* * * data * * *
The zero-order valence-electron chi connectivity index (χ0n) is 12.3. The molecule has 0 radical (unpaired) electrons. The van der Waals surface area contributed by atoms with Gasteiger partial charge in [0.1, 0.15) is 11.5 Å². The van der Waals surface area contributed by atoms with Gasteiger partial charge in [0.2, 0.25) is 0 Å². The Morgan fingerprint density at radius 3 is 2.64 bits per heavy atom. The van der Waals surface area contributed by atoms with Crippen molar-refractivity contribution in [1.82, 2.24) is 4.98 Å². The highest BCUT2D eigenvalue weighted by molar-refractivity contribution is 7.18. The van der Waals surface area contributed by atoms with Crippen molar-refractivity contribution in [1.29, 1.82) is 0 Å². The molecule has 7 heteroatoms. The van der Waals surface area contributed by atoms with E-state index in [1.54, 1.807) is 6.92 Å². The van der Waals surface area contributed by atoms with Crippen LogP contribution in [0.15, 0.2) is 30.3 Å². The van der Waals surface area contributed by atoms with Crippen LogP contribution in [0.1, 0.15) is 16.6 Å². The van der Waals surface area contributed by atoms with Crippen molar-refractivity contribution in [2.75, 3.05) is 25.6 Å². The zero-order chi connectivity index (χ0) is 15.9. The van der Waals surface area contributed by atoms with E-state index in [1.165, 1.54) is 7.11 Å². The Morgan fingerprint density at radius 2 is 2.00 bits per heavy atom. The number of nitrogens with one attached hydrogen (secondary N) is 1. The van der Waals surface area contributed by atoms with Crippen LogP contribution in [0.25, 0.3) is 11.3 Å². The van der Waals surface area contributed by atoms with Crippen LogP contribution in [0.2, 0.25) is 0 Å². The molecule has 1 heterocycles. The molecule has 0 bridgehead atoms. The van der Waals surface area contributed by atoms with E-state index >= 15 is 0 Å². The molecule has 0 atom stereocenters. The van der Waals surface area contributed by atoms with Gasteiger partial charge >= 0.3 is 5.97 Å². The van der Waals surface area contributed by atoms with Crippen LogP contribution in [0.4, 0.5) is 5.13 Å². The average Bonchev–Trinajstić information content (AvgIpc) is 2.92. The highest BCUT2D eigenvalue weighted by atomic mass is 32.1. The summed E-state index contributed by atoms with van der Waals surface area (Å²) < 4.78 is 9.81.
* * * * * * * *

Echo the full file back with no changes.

The zero-order valence-electron chi connectivity index (χ0n) is 12.3. The molecule has 0 radical (unpaired) electrons. The van der Waals surface area contributed by atoms with Gasteiger partial charge in [0.1, 0.15) is 11.5 Å². The van der Waals surface area contributed by atoms with Gasteiger partial charge in [0.2, 0.25) is 0 Å². The Morgan fingerprint density at radius 3 is 2.64 bits per heavy atom. The van der Waals surface area contributed by atoms with Crippen molar-refractivity contribution in [1.82, 2.24) is 4.98 Å². The highest BCUT2D eigenvalue weighted by molar-refractivity contribution is 7.18. The van der Waals surface area contributed by atoms with Crippen molar-refractivity contribution in [1.29, 1.82) is 0 Å². The molecule has 7 heteroatoms. The van der Waals surface area contributed by atoms with E-state index in [1.54, 1.807) is 6.92 Å². The van der Waals surface area contributed by atoms with Crippen LogP contribution in [0.15, 0.2) is 30.3 Å². The van der Waals surface area contributed by atoms with Crippen LogP contribution in [0.1, 0.15) is 16.6 Å². The van der Waals surface area contributed by atoms with Crippen molar-refractivity contribution in [2.75, 3.05) is 25.6 Å². The zero-order chi connectivity index (χ0) is 15.9. The van der Waals surface area contributed by atoms with E-state index in [1.165, 1.54) is 7.11 Å². The Morgan fingerprint density at radius 2 is 2.00 bits per heavy atom. The number of nitrogens with one attached hydrogen (secondary N) is 1. The van der Waals surface area contributed by atoms with Crippen LogP contribution in [0.25, 0.3) is 11.3 Å². The van der Waals surface area contributed by atoms with Crippen LogP contribution in [0.2, 0.25) is 0 Å². The molecule has 1 heterocycles. The molecule has 0 bridgehead atoms. The van der Waals surface area contributed by atoms with E-state index >= 15 is 0 Å². The molecule has 0 atom stereocenters. The van der Waals surface area contributed by atoms with Gasteiger partial charge >= 0.3 is 5.97 Å². The van der Waals surface area contributed by atoms with Crippen LogP contribution in [0.4, 0.5) is 5.13 Å². The average Bonchev–Trinajstić information content (AvgIpc) is 2.92. The highest BCUT2D eigenvalue weighted by atomic mass is 32.1. The summed E-state index contributed by atoms with van der Waals surface area (Å²) < 4.78 is 9.81.